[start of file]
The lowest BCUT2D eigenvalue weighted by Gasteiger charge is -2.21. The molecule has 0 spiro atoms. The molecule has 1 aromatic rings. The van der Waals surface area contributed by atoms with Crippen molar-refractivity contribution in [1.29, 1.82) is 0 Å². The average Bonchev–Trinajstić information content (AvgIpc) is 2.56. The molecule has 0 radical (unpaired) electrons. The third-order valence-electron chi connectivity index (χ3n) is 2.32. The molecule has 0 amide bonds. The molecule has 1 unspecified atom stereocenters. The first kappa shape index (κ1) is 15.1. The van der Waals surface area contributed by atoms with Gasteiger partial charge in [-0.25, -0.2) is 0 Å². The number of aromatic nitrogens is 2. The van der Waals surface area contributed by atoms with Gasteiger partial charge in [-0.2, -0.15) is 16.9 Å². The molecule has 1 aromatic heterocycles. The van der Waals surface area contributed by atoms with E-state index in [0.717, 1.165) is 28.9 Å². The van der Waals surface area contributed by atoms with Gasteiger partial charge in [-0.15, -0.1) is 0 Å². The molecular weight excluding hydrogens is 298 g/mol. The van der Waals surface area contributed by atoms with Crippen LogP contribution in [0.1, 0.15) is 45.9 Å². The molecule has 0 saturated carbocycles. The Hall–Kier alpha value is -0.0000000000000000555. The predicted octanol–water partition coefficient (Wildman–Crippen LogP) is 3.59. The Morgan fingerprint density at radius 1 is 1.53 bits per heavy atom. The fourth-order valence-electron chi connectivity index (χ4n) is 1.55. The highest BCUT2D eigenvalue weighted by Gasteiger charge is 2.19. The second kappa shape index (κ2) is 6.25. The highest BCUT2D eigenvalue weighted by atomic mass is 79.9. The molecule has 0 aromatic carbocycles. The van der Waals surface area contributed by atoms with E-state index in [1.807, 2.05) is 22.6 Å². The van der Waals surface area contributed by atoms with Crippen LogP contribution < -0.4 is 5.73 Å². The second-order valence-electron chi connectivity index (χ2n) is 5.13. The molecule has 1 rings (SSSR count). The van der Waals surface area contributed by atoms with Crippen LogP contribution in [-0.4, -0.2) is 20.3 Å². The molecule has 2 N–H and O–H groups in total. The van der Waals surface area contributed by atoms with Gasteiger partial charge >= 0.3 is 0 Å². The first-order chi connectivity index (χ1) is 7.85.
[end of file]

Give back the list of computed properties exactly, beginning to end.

The lowest BCUT2D eigenvalue weighted by Gasteiger charge is -2.21. The molecule has 0 spiro atoms. The molecule has 1 aromatic rings. The van der Waals surface area contributed by atoms with Crippen molar-refractivity contribution in [1.29, 1.82) is 0 Å². The average Bonchev–Trinajstić information content (AvgIpc) is 2.56. The molecule has 0 radical (unpaired) electrons. The third-order valence-electron chi connectivity index (χ3n) is 2.32. The molecule has 0 amide bonds. The molecule has 1 unspecified atom stereocenters. The first kappa shape index (κ1) is 15.1. The van der Waals surface area contributed by atoms with Gasteiger partial charge in [-0.25, -0.2) is 0 Å². The number of aromatic nitrogens is 2. The van der Waals surface area contributed by atoms with Gasteiger partial charge in [-0.2, -0.15) is 16.9 Å². The molecule has 1 aromatic heterocycles. The van der Waals surface area contributed by atoms with E-state index in [0.717, 1.165) is 28.9 Å². The van der Waals surface area contributed by atoms with Gasteiger partial charge in [-0.15, -0.1) is 0 Å². The molecular weight excluding hydrogens is 298 g/mol. The van der Waals surface area contributed by atoms with Crippen LogP contribution in [0.1, 0.15) is 45.9 Å². The molecule has 0 saturated carbocycles. The Hall–Kier alpha value is -0.0000000000000000555. The predicted octanol–water partition coefficient (Wildman–Crippen LogP) is 3.59. The Morgan fingerprint density at radius 1 is 1.53 bits per heavy atom. The fourth-order valence-electron chi connectivity index (χ4n) is 1.55. The highest BCUT2D eigenvalue weighted by Gasteiger charge is 2.19. The second kappa shape index (κ2) is 6.25. The highest BCUT2D eigenvalue weighted by atomic mass is 79.9. The molecule has 0 aromatic carbocycles. The van der Waals surface area contributed by atoms with E-state index in [1.807, 2.05) is 22.6 Å². The van der Waals surface area contributed by atoms with Crippen LogP contribution < -0.4 is 5.73 Å². The second-order valence-electron chi connectivity index (χ2n) is 5.13. The molecule has 1 rings (SSSR count). The van der Waals surface area contributed by atoms with Crippen LogP contribution in [-0.4, -0.2) is 20.3 Å². The molecule has 2 N–H and O–H groups in total. The van der Waals surface area contributed by atoms with Gasteiger partial charge >= 0.3 is 0 Å². The first-order chi connectivity index (χ1) is 7.85.